BOULDER, Colo. – We’re only 30 days away from a total solar eclipse, and a NASA briefing in Boulder Friday is shedding more light on what we should expect come August 21.
The eclipse will occur across 14 states in the continental U.S. along a 70-mile-wide swath of the country that will include Colorado, which will experience only a partial eclipse. Colorado won’t be left in the dark though; the state will see 90-95 percent of the obstruction.
While still impressive, scientists at Friday’s briefing said the full eclipse would only be viewable in the "path of totality," which includes our neighbor to the north, Wyoming.
The state will be the closest area to Colorado to see and experience 100 percent of the celestial phenomenon. The city of Casper is expected to draw about 25,000 overnight visitors and an additional 10,000 on the day of the eclipse.
Madhulika Guhathakurta, the lead scientist on the eclipse for NASA, told Denver7 that despite this, residents in Colorado would experience something extraordinary when the moon totally obscures the sun on August 21.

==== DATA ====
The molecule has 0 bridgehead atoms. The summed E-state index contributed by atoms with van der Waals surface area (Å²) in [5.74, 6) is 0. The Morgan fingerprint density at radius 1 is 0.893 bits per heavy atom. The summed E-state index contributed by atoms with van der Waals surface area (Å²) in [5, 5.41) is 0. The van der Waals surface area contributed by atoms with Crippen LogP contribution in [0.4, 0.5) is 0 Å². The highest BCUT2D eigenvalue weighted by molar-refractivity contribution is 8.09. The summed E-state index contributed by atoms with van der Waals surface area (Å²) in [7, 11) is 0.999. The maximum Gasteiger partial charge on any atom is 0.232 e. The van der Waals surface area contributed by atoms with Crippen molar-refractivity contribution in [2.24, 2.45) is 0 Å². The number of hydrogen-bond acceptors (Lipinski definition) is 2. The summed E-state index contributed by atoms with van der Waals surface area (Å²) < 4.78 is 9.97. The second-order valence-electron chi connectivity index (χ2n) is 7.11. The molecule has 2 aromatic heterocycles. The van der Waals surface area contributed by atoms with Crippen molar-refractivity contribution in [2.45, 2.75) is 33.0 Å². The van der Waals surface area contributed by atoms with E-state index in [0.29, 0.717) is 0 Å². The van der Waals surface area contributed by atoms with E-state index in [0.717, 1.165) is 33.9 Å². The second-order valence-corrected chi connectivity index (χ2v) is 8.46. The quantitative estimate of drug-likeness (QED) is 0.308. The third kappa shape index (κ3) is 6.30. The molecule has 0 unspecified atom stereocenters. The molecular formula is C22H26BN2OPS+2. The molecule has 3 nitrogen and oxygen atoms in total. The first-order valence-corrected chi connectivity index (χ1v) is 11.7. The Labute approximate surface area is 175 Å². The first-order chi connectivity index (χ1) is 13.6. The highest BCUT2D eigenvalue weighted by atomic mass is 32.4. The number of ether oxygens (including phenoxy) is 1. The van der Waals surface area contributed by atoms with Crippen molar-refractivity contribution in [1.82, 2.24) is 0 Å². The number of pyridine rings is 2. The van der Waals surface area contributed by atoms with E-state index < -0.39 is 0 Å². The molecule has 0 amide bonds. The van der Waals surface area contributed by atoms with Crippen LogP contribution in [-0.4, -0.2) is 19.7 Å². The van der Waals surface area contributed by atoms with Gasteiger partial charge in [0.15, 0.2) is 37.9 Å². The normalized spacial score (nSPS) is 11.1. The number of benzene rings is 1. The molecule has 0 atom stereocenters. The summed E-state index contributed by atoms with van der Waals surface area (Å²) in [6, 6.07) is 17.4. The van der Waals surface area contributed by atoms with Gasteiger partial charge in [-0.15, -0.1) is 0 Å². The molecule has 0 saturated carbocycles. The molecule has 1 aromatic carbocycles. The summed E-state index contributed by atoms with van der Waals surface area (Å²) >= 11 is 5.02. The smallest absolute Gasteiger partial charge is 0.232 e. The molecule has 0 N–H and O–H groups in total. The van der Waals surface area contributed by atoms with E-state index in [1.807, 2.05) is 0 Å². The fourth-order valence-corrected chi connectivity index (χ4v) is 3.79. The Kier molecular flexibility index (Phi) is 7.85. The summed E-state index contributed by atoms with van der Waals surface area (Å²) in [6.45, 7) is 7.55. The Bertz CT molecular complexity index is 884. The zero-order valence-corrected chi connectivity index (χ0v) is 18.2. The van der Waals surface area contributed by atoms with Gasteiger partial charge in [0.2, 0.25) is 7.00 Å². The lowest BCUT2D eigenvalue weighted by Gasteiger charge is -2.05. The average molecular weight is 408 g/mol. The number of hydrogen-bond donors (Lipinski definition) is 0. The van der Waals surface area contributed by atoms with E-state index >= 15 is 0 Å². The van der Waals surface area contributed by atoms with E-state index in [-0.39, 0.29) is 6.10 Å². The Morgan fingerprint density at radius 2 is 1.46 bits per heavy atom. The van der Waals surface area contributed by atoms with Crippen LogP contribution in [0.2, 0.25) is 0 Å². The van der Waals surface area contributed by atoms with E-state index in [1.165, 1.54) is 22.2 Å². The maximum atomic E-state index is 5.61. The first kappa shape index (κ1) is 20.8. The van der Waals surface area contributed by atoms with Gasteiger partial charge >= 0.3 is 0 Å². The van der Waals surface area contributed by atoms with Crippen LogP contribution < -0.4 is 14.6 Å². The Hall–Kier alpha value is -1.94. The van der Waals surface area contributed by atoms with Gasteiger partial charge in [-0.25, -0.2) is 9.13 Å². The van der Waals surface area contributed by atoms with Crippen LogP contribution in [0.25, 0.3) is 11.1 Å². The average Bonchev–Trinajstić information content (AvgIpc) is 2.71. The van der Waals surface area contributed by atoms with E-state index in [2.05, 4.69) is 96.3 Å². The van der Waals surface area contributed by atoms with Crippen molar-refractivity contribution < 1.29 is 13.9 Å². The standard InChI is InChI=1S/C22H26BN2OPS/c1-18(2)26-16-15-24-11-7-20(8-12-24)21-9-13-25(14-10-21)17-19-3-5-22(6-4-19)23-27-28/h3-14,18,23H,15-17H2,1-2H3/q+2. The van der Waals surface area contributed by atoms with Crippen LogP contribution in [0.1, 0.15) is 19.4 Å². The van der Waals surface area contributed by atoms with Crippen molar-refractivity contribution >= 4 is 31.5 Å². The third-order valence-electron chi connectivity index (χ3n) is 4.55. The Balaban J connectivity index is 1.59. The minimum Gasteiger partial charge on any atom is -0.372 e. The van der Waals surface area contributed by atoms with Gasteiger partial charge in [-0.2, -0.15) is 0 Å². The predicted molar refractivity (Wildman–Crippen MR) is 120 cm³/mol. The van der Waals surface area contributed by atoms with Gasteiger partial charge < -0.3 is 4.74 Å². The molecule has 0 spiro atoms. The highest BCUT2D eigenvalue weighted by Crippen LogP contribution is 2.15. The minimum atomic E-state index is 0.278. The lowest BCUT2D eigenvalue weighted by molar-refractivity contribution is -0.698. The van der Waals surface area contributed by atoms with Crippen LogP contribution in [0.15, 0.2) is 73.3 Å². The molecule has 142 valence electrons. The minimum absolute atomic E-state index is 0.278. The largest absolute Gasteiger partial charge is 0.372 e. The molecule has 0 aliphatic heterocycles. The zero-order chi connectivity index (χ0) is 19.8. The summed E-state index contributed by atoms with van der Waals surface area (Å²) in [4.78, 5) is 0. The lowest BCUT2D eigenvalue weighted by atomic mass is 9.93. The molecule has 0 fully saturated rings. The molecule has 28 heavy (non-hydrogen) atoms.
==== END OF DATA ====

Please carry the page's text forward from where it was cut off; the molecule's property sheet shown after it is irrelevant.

“Everything around you is going to respond to this phenomena,” explained Guhathakurta. “Look for creatures who will be responding to this low-level of light.”
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Guhathakurta said the rare sight would be unique for the amount of time Colorado and other parts of the country will be in the dark. The event should last about 2 minutes.
“This eclipse is unique because of the amount of time that it is going to go over, a huge amount of land mass, which is the continental USA,” she said.
The NASA scientist suggested observers seek out a tree the day of the eclipse to see an unusual display of shadows.
“If you’re under any trees with leaves and you look at the bottom, you are going to see multiple crescent shadows,” explained Guhathakurta.
If you miss this year’s total solar eclipse, the next one to cross the United States will be in April 2024, but it will only cross over the eastern portion of the country. Another eclipse in August 2045 will pass directly over Colorado.